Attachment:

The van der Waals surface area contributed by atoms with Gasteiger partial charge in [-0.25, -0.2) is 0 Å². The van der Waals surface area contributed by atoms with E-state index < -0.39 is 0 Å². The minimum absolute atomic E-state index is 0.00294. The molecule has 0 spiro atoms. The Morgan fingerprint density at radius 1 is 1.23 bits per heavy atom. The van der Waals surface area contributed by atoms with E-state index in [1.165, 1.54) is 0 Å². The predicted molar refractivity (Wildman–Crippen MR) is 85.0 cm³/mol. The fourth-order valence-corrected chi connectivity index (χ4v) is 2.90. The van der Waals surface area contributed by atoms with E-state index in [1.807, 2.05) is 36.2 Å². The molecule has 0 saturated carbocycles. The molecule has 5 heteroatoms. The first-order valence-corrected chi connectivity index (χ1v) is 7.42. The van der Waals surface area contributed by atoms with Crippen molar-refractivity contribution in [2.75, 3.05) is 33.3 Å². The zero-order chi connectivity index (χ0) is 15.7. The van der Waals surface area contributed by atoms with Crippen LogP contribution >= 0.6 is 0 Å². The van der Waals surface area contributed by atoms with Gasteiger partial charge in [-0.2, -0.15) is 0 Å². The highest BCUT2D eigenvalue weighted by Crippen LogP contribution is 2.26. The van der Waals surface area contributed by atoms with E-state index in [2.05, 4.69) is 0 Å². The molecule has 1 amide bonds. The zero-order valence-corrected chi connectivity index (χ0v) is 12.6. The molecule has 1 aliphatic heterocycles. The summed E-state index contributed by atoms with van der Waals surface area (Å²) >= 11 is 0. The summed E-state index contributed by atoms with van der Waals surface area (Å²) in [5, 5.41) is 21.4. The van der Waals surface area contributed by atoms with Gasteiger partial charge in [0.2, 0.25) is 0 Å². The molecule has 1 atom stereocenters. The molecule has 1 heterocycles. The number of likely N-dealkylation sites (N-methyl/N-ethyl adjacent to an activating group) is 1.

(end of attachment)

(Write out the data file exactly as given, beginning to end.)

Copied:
The van der Waals surface area contributed by atoms with Gasteiger partial charge in [-0.25, -0.2) is 0 Å². The van der Waals surface area contributed by atoms with E-state index < -0.39 is 0 Å². The minimum absolute atomic E-state index is 0.00294. The molecule has 0 spiro atoms. The Morgan fingerprint density at radius 1 is 1.23 bits per heavy atom. The van der Waals surface area contributed by atoms with E-state index in [1.165, 1.54) is 0 Å². The predicted molar refractivity (Wildman–Crippen MR) is 85.0 cm³/mol. The fourth-order valence-corrected chi connectivity index (χ4v) is 2.90. The van der Waals surface area contributed by atoms with E-state index in [1.807, 2.05) is 36.2 Å². The molecule has 0 saturated carbocycles. The molecule has 5 heteroatoms. The first-order valence-corrected chi connectivity index (χ1v) is 7.42. The van der Waals surface area contributed by atoms with Crippen molar-refractivity contribution in [2.75, 3.05) is 33.3 Å². The zero-order chi connectivity index (χ0) is 15.7. The van der Waals surface area contributed by atoms with Crippen LogP contribution >= 0.6 is 0 Å². The van der Waals surface area contributed by atoms with Gasteiger partial charge in [-0.2, -0.15) is 0 Å². The highest BCUT2D eigenvalue weighted by Crippen LogP contribution is 2.26. The van der Waals surface area contributed by atoms with E-state index in [2.05, 4.69) is 0 Å². The molecule has 1 amide bonds. The zero-order valence-corrected chi connectivity index (χ0v) is 12.6. The molecule has 1 aliphatic heterocycles. The summed E-state index contributed by atoms with van der Waals surface area (Å²) >= 11 is 0. The summed E-state index contributed by atoms with van der Waals surface area (Å²) in [5, 5.41) is 21.4. The van der Waals surface area contributed by atoms with Gasteiger partial charge in [0.2, 0.25) is 0 Å². The molecule has 1 atom stereocenters. The molecule has 1 heterocycles. The number of likely N-dealkylation sites (N-methyl/N-ethyl adjacent to an activating group) is 1.